To properly function a public data commons needs to be European in scope

October 21, 2022

When the European Commission published its proposal for the Data Act (DA) — which is currently making its way through Parliament and Council — it justified the decision to include harmonized EU-wide rules for Business-to-Government (B2G) data sharing in situations of exceptional need to:

Ensure a coherent framework in the single market for national as well as sectoral approaches to tackling data barriers, and ensure comparable access and use conditions for common European data spaces. (Impact Assessment Report, p. 25)

Likewise, the Commission defended the introduction of an EU-level framework in light of the transnational nature of today’s challenges, which require a high level of data richness and diversity to allow data pattern detection by public sector bodies on datasets that are not sufficiently available at the national level. On this point, the Impact Assessment Report notes that:

Many of today’s societal challenges, such as health crises and environment-related extreme events, are of a cross-border nature and therefore require data from across the EU in order to address them. (p. 24)

In the discussions about the B2G data sharing provisions in the DA, the issue of subsidiarity plays an important role. Questions have been raised, first, about the need for an EU-level regulatory framework and, second, about its relationship with existing — and future — sectoral data sharing regulation.

When we developed our proposal for a public interest data sharing framework – Public Data Commons – we kept both of these concerns in mind. Regarding the relationship between horizontal rules in the DA proposal and sectoral regulations – such as the proposed regulation for a European Health Data Space – our proposed framework gives clear precedence to more specific sectoral rules over the more generic horizontal ones.

Equally, concerning the more controversial issue of subsidiarity, our Public Data Commons proposal takes a clear stance. By calling for the introduction of the European Public Data Commons as a central EU-wide clearing house and aggregator of public interest data, our proposal doubles down on the insight from the Impact Assessment Report: that a Common European Data Space living up to its name requires regulatory intervention at the EU-level.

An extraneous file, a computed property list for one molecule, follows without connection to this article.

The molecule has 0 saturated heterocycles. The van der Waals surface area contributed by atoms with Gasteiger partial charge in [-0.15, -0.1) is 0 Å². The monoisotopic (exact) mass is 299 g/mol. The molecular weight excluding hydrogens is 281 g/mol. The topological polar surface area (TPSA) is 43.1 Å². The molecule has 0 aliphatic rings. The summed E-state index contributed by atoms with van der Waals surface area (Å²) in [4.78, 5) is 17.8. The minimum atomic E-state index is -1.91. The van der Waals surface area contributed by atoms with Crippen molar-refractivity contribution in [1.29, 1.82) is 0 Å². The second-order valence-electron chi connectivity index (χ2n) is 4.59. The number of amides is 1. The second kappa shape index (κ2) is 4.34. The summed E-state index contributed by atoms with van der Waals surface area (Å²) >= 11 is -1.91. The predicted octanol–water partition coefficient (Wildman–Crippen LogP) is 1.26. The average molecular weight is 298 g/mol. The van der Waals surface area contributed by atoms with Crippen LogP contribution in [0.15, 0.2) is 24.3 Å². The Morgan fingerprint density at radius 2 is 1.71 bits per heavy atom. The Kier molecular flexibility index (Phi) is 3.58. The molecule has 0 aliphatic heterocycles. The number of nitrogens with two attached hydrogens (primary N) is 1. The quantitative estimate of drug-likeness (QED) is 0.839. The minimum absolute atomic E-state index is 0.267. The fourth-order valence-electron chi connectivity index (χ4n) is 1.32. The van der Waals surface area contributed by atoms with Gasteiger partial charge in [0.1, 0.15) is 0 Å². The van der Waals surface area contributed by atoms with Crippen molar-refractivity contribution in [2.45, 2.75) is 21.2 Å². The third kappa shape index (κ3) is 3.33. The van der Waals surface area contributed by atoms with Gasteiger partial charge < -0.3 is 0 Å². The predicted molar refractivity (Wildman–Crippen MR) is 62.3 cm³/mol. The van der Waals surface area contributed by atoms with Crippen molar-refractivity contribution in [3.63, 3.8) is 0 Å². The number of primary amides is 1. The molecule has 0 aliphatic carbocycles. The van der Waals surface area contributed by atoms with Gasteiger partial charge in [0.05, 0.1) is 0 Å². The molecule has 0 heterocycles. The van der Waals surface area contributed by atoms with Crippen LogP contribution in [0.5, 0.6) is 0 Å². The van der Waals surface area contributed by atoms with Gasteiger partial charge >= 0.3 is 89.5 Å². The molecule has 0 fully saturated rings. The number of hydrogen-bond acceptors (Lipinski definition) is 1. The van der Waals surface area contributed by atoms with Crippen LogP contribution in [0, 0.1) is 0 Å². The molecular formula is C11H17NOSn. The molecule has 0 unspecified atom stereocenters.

We are making this proposal in full awareness of the subsidiarity questions raised by it. Still, we are ultimately convinced that the realization of the regulatory goals underpinning the Commission proposal requires supranational intervention. Horizontal rules for B2G data sharing are crucial to include public interest considerations in data exchanges between private and public sector bodies as well as to redistribute societal value by allowing public sector bodies to fulfill their mandates in a data-driven world.

The High-Level Expert Group previously identified the need to develop a harmonized B2G public interest data sharing framework in the run-up to the Commission proposal. We are convinced that this framework needs to be complemented by a strong and democratically accountable European Public Data Commons that can increase data availability and reusability by third parties pursuing a public interest objective.

In particular, five reasons require the introduction of an EU-level steward of public interest data in the proposed horizontal framework by the Commission.

  1. A European Public Data Commons would contribute to achieving the core objective of the European strategy for Data to build a common European data space. This would further strengthen legal certainty for private sector bodies operating in cross-border settings. On this point, the Impact Assessment Report specifically notes that European data value chains “are already structured largely in a cross-border manner” (p. 26), while data holders and data users tend to be established in different countries.